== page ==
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How to help if your child is experiencing trauma

What causes Trauma?

Trauma is a reaction to the experience of events involving threat or danger to yourself or others. Personal experience can cause this, or sometimes through witnessing or hearing about terrible events that have happened to others. Children and young people sometimes witness or are involved in things they find very scary or stressful such as accidents, violence or terrorist attacks. It’s quite normal to be upset for even quite a while after a frightening event. Trauma has been described as ‘normal reactions to extraordinary events’, If reactions continue for over three months, then it may be necessary to explore professional support.

What you might see in your child

Your child may display or experience different behaviours, signs and feelings, including:

  • Nightmares or sleeping problems
  • Panic attacks
  • Hyper-vigilance – a state of increased awareness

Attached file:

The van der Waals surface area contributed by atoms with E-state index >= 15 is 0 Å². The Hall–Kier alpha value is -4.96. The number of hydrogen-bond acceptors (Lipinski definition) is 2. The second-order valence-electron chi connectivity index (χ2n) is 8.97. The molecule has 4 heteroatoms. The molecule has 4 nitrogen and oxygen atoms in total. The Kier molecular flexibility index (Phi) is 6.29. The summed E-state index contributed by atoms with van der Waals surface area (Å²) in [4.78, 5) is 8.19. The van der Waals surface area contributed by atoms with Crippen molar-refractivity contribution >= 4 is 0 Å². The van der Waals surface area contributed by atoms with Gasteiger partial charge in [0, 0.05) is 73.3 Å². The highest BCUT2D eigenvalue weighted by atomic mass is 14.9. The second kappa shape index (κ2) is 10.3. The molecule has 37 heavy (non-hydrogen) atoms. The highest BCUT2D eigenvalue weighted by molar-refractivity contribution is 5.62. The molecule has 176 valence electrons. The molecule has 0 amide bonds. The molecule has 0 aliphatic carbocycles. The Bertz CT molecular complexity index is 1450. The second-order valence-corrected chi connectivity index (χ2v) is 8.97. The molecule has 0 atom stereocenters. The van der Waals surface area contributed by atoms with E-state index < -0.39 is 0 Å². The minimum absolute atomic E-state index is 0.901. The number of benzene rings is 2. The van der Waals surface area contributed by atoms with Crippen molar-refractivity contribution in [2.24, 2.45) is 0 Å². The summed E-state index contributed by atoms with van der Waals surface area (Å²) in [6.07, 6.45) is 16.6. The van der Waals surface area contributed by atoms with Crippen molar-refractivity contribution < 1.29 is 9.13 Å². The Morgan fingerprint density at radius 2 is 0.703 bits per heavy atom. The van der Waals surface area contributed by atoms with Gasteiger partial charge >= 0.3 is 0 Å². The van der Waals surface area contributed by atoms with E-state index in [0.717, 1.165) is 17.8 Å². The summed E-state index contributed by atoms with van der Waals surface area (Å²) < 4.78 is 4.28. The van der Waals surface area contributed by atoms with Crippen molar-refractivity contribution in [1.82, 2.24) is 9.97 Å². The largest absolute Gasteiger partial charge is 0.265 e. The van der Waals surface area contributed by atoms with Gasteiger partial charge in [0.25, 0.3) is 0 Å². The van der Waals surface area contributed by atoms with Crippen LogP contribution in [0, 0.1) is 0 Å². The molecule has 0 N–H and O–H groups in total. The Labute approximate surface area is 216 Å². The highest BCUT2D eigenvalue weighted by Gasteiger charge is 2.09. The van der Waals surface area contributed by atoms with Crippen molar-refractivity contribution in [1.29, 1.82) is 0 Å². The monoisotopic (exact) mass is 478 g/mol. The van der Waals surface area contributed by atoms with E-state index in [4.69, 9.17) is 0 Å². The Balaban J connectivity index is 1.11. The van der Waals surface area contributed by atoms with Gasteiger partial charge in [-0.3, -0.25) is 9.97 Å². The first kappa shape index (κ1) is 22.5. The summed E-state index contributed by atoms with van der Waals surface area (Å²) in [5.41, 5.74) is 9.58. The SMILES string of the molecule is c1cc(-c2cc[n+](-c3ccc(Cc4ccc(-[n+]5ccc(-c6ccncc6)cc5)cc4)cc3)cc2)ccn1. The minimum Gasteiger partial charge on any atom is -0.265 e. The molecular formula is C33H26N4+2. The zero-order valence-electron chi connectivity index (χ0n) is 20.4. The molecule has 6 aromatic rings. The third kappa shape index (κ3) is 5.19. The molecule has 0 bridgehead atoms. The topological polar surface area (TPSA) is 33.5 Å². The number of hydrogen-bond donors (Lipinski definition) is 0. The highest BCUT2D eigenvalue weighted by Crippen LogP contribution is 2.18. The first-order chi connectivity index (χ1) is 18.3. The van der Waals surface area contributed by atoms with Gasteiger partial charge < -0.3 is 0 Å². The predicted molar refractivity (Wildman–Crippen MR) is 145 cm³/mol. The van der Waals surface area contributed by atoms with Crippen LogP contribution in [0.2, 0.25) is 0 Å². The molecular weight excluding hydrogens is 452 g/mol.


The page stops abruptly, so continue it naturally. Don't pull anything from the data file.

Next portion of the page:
• Poor concentration
  • Continuous minor physical complaints such as stomach aches or headaches
  • Unusual and untypical behaviour
  • Feeling angry, sad, guilty confused or any combination of feelings

How can you support your child?

  • Try and make things as normal as possible – your child will feel safer when he/she is reassured and knows what to expect.
  • Help your child to understand what’s happening by explaining the truth, giving facts about the situation.
  • Make sure your child understands you are available to talk when he/she is ready, don’t avoid the subject.
  • Your child may find using dolls, toys, or even drawing pictures helpful to understand what’s happened.
  • Answer questions truthfully, but keep them simple. Your child may ask questions several times, which could be his/her own way of accepting what’s happened.
  • If someone has died, make sure your child understands what this means, that it is permanent.
  • Avoid statements such as ‘David has gone away’, instead, say, ‘David has died and keep repeating if necessary, if your child keeps asking about the person.

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